Nobody entitled to free bus pass
Nick Keer, Cottingley
I feel I must reply to the recent letter from Pat Webster (YEP August 9).
How can she say OAPs are entitled to a free bus pass? Nobody is! If you’re using a service that’s provided by an operator then that operator can expect you to pay an appropriate amount for what you have used.
If everyone travelled for nothing how could any operator cover its running costs, pay its staff and make a bit of profit? The answer is simple - it couldn’t. This is why free bus passes need to be stopped. Those which want/have them are basically saying, “We want this, we want that, and we want someone else to pay for it all.” Surely an attitude like that is loathsome and downright selfish in anyone’s book, expecting someone else, in this case the government, to pay for you to ride around on buses. Then there’s prescriptions, tv licences, heating allowances and what not. Is it any wonder the basic state pension is so low when all this has to be taken into consideration?
If it wasn’t for Gordon Brown’s incompetent Labour government (the words ‘incompetent’ and ‘Labour’ always seem go hand in hand) introducing free bus passes a few years ago we wouldn’t be having all this hassle over them now.Some say it would be political suicide to withdraw them. I don’t agree, unless full fare was charged at all times giving them no discount at all. I would not expect OAPs to have to do that. Half-fare or £1 a journey would be more than reasonable as I’ve said before, and I’ve met a number of OAPs who would be more than happy with this should it be brought in. This should also discourage silly one-stop journeys which I find particularly infuriating!
John M Collins, Alwoodley
Baroness Wheatcroft has pointed out that the result of the EU referendum is not legally binding on the Government. That is undoubtedly correct. In law, it is simply advisory of our elected Government.
Yet John Downing (YEP August 9) describes this as “an abhorrent view from someone who was not elected by the electorate”, as if being a member of the House of Lords disqualifies her from expressing an opinion shared by almost half the voters in this country. After the negotiations with the EU have reached the stage when we can see what will happen if we leave the EU, it will be for the Government to decide what happens next. They may decide to leave or that it would be in our national interest to remain or - as I and many millions would wish - to call a second referendum.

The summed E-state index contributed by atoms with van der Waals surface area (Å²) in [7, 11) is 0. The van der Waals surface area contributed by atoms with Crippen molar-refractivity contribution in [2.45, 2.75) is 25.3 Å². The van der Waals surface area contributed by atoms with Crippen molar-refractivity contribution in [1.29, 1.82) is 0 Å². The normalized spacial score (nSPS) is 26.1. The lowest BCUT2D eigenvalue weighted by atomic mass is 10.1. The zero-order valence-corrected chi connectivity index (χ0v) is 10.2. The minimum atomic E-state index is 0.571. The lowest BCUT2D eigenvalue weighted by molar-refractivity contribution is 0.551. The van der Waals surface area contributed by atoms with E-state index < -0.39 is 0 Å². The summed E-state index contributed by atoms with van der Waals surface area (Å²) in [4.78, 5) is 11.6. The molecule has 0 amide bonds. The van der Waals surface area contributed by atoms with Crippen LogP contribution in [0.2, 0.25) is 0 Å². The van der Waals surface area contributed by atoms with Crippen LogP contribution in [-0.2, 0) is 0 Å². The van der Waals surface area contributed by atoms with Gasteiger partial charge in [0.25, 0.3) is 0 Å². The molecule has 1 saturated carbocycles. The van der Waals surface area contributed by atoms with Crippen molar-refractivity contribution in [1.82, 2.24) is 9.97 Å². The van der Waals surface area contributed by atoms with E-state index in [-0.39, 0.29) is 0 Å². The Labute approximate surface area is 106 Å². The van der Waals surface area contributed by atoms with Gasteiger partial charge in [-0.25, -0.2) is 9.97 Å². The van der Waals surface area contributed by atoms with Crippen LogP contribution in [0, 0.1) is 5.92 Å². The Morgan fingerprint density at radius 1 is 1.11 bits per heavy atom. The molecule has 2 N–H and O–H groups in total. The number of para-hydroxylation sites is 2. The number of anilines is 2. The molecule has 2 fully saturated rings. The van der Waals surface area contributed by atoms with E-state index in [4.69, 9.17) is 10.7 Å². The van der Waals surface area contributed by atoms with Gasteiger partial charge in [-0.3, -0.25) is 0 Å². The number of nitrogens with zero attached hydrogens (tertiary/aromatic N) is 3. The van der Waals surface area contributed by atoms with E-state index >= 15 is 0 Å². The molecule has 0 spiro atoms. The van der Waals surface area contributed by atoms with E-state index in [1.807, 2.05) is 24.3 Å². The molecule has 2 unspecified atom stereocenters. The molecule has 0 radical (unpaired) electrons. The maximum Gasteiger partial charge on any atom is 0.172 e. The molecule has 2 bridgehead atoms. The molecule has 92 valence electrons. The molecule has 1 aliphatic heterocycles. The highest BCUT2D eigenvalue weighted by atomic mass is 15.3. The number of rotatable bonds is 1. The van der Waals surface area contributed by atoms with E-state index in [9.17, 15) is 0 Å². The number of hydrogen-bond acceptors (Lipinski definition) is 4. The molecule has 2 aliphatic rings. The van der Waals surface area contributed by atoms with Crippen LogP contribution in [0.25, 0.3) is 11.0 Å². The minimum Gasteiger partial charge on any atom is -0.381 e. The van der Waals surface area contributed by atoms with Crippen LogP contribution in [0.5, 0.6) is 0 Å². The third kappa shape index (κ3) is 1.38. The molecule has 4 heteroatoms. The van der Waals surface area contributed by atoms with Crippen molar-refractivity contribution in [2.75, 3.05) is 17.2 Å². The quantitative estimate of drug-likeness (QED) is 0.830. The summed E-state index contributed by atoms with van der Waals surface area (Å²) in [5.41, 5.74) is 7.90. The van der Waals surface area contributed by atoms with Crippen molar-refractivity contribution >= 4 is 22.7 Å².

How many of those who voted to leave will still so vote if, as seems inevitable in the light of the position taken by the Irish and Northern Irish governments, we will still have to have open borders and no control on immigration from Europe?
Ernest Lundy, by email
As a regular contributor to the letters page, I always read those of other correspondents.
Therefore I have to agree with comments of Terry Watson (YEP August 10) on the way the country is being run, particularly on the enormous gap in the amount received by our pensioners compared with those of other countries, especially Germany and Spain. Why is this, when we are supposed to be high up in the wealth stakes?
However whether or not Baroness Thatcher would have sorted the delay in Brexit is open to conjecture. She wasn’t the favourite of most people in Yorkshire by the actions she took while in office.
As for the comments of L N Hirst, same edition, I too to have difficulty hearing the spoken word as delivered in the news reports of many announcers and in certain films.
So much so that I have to resort to the use of subtitles when watching TV, or become totally confused while losing the plot.
Background music can also be a put-off. My problems could be down to old age, but it’s pleasing to know others think the same.
Bring back the old type announcers and actors who knew how to speak clearly, slowly and distinctly, and help save the batteries in my hearing aids.